William Scott RA (1913-1989)
1928-1931: Belfast College of Art
1931-1935: Royal Academy Schools
1946-1956: Head of Painting at Corsham Court, Bath Academy of Art
Lecturer at the Royal Academy Schools
First Triangles, (1972) and Yellow Square plus Quarter Blue (1972)
A painter of Irish and Scottish descent, Scott spent his childhood in Scotland and from 1924 at Enniskillen, County Fermanagh. His Irish father introduced him at the age of 14 to the work of Cézanne, Modigliani, Picasso and Derain. He completed his studies at Belfast College of Art and the Royal Academy Schools in London. Late in life the artist suffered from Alzheimer's disease.
While Head of Painting at Corsham Court, Bath Academy of Art Scott got his practising artist friends (such as Peter Lanyon) to teach at the Academy. By 1956 his success as an artist allowed him to give up full-time teaching, although he would remain interested in, and involved with, art school education for the rest of his life – in 1973 Scott toured India, Australia and Mexico as a British Council lecturer.
In 1958 he represented Great Britain at the Venice Biennale, and won the International Critics Prize at the he 1961 São Paulo Bienal. The 1960s saw major shows around the world, and in 1963 Scott was invited by the Ford Foundation to take up a residency in Berlin. In 1972, the Tate Gallery mounted a major retrospective, which included more than 125 paintings dating from 1938 onwards. He received honorary doctorates from the Royal College of Art in London, Queen's University Belfast and Trinity College Dublin. In 1984 Scott was elected a Royal Academician. His son, James made the 1985 film, Every Picture Tells A Story about the artist’s early life for Channel 4.
First Triangles; Yellow Square plus Quarter Blue
The collection includes two prints from the complete set of 16 published in 1972 by Leslie Waddington Graphics that William Scott called Poem for Alexander - Towards Euclid.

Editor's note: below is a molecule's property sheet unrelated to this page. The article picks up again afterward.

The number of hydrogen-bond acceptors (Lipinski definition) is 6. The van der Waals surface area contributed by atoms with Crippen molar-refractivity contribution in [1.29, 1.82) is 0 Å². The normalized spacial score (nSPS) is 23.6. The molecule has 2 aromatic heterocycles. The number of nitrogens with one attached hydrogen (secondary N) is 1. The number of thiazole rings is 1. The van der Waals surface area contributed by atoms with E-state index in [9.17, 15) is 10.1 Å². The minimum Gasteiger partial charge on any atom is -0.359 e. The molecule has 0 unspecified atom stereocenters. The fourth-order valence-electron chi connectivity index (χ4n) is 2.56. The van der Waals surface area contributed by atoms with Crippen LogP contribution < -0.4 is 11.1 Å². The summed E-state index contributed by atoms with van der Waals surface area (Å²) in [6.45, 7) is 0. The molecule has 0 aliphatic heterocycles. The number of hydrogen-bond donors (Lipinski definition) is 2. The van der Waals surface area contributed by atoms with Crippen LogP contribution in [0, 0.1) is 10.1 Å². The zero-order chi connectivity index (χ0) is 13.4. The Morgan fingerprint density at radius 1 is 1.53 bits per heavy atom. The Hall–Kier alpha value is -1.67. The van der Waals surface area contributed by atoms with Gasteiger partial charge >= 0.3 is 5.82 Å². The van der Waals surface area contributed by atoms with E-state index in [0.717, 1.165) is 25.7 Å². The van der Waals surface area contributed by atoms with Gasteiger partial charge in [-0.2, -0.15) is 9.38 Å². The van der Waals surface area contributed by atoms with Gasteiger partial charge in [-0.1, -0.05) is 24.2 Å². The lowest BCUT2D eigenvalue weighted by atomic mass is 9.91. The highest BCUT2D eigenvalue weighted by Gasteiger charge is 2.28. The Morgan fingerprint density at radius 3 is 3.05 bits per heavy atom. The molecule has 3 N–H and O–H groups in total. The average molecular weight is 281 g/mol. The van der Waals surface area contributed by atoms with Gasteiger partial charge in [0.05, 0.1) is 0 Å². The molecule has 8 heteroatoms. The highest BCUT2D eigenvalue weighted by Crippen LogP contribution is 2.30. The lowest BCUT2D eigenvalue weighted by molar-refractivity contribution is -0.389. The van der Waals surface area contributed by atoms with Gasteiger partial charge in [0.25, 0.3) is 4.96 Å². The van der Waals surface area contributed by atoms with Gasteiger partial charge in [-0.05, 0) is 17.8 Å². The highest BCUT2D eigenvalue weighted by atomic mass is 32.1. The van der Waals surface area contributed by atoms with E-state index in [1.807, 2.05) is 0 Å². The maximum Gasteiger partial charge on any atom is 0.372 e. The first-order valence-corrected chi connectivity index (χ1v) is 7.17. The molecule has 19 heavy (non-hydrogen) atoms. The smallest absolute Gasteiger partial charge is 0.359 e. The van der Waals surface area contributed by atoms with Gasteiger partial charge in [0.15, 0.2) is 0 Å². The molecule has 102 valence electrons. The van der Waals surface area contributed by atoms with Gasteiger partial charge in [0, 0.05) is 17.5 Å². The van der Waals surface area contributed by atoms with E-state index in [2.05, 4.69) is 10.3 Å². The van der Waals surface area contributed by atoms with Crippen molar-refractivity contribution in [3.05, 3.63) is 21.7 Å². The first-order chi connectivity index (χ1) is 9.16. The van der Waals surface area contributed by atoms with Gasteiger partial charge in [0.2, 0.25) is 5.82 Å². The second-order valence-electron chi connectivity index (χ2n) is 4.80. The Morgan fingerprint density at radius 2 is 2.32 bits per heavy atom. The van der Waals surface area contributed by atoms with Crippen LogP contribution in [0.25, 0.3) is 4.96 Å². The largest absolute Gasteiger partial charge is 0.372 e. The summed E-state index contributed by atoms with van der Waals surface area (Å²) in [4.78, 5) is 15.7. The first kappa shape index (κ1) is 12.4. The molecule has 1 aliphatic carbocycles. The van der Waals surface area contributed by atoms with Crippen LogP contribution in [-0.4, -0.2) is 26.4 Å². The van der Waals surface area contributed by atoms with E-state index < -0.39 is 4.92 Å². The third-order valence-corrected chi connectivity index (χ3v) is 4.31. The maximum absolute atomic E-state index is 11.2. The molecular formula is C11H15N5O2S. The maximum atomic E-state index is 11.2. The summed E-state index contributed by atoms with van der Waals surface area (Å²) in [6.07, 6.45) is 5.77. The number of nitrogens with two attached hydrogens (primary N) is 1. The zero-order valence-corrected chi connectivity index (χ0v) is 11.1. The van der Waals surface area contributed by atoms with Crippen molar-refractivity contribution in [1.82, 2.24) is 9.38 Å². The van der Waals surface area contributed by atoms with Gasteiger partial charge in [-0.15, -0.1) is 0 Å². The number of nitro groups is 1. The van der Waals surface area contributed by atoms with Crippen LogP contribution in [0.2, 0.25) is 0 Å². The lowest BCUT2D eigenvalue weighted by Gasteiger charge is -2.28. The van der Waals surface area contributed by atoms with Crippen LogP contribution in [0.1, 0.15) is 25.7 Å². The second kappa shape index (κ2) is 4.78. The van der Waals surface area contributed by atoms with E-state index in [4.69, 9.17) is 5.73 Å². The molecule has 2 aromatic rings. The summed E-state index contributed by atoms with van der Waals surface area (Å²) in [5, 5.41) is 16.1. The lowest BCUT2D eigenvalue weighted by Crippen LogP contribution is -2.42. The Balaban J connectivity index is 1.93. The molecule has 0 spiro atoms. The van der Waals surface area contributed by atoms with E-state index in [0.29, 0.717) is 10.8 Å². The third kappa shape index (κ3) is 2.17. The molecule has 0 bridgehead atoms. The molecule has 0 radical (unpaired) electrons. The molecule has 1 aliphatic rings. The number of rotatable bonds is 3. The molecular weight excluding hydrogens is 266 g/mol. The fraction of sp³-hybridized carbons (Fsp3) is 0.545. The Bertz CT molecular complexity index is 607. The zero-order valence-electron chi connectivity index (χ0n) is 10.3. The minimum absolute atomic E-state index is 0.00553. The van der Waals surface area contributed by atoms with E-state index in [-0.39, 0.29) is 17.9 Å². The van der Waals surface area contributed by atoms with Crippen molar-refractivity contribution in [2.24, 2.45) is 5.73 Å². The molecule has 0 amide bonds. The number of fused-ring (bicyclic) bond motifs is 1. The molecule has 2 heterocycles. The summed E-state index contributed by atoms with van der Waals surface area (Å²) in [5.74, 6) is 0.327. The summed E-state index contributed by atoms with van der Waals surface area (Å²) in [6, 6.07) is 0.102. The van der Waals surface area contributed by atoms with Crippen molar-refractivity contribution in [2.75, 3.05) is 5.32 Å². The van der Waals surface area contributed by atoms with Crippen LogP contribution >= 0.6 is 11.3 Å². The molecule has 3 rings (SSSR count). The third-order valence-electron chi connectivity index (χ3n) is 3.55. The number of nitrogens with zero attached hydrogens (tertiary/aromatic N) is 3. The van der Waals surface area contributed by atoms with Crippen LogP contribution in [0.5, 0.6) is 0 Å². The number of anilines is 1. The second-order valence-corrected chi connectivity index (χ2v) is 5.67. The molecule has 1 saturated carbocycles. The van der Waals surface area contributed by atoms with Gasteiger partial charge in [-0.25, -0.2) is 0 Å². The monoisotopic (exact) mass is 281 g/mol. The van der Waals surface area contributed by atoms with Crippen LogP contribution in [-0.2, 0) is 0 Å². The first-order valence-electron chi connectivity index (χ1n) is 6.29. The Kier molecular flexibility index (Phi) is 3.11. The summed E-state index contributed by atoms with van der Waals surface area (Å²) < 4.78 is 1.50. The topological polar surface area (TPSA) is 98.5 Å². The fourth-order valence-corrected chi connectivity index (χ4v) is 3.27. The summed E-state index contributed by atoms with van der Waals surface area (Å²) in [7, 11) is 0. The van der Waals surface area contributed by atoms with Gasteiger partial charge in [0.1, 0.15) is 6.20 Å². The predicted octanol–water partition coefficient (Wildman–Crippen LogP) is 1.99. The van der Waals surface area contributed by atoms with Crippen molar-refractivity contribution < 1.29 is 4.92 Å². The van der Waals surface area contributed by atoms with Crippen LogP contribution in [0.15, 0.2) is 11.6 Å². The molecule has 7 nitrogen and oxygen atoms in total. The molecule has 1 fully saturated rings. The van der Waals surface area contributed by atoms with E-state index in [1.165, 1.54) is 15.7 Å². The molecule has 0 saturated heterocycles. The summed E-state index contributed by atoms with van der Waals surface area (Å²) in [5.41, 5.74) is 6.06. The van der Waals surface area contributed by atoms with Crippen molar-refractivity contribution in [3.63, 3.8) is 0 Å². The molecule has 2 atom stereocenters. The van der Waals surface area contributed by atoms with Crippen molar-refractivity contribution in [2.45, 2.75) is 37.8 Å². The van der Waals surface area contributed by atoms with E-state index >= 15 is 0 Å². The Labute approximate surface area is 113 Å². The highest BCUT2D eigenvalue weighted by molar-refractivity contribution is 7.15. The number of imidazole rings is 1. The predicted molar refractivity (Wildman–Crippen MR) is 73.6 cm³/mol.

Highly intellectual in its conception the series dealt with Euclid's ten universal, mathematical ‘truths’. Although the pure geometry of the classical ideal is diluted by Scott's freehand construction, the formal elegance of the prints is seductive and the symmetrical arrangements breathe with an agreeable movement and life.
‘Alexander’ and ‘Euclid’ evoke a geometric system reflecting the Hellenic love of beauty, worked out by one of the greatest intellects among the Greeks, in the town that Alexander founded. From ten axioms - absolutes once felt to be self-evident - Euclid arrived by a deductive method at a set of abstract mathematical concepts - pure thought, permanent and ideal, unlike the corruptible objects of this world. As Plato reasoned, art - being concerned with illusion - was falsity. Geometry was truth.
In Lawrence Alloway's opinion, Scott represented "irrational expression by malerish means" and was one of the abstractionists said to "melt, bury or fracture platonic geometry". Ronald Alley felt that, despite the geometric division of his picture surface, Scott did not make geometric paintings. For Herbert Read, the painter's abstractions were "always abstractions from a phenomenal object, - directed not towards some extra-phenomenal ideal of harmony, but towards a revelation of some vital quality . . ."
Scott's suite of sixteen images was realized with the help of Chris Prater of Kelpra Studio, one of the most celebrated screenprinters in the world. As promised in his poem, the artist began by division of imperial sheets. Thereafter, the precise beauty of Euclid's ideal theoretical forms had to submit to the ‘controlled messiness’ of nuance, smudge and blot. Right angles, constructed without a straightedge, took on the patterns of a rain-splashed lake. The rectangular hyperbolae from conic sections, wavered instinctively away from their trajectories. Squares were drowned, freehand, in an intensity of cobalt. Euclid's dubious parallel lines, stretched theoretically to infinity but stopped short of necessity; Scott drew them against everchanging skies, or rising like a ladder above a grass plain, rather than a green plane. Two equilateral triangles (among God's regular building blocks, according to Timaeus) are made to float in fields of gold or dusty brown. Balance and order, but the cerebral is caressed by the hand.
Even the printing method celebrated transience and change. The gouache models on which the printer based the screens were altered by the artist as he went along; a patch of true blue sky, became a turquoise wash; his crisp white forms on cream drawing paper, adjusted to cream ones on the printer's purer sheet.
Not quite Euclid then, and not for Euclid's Alexander but for the artist's grandchild, Alexander Scott.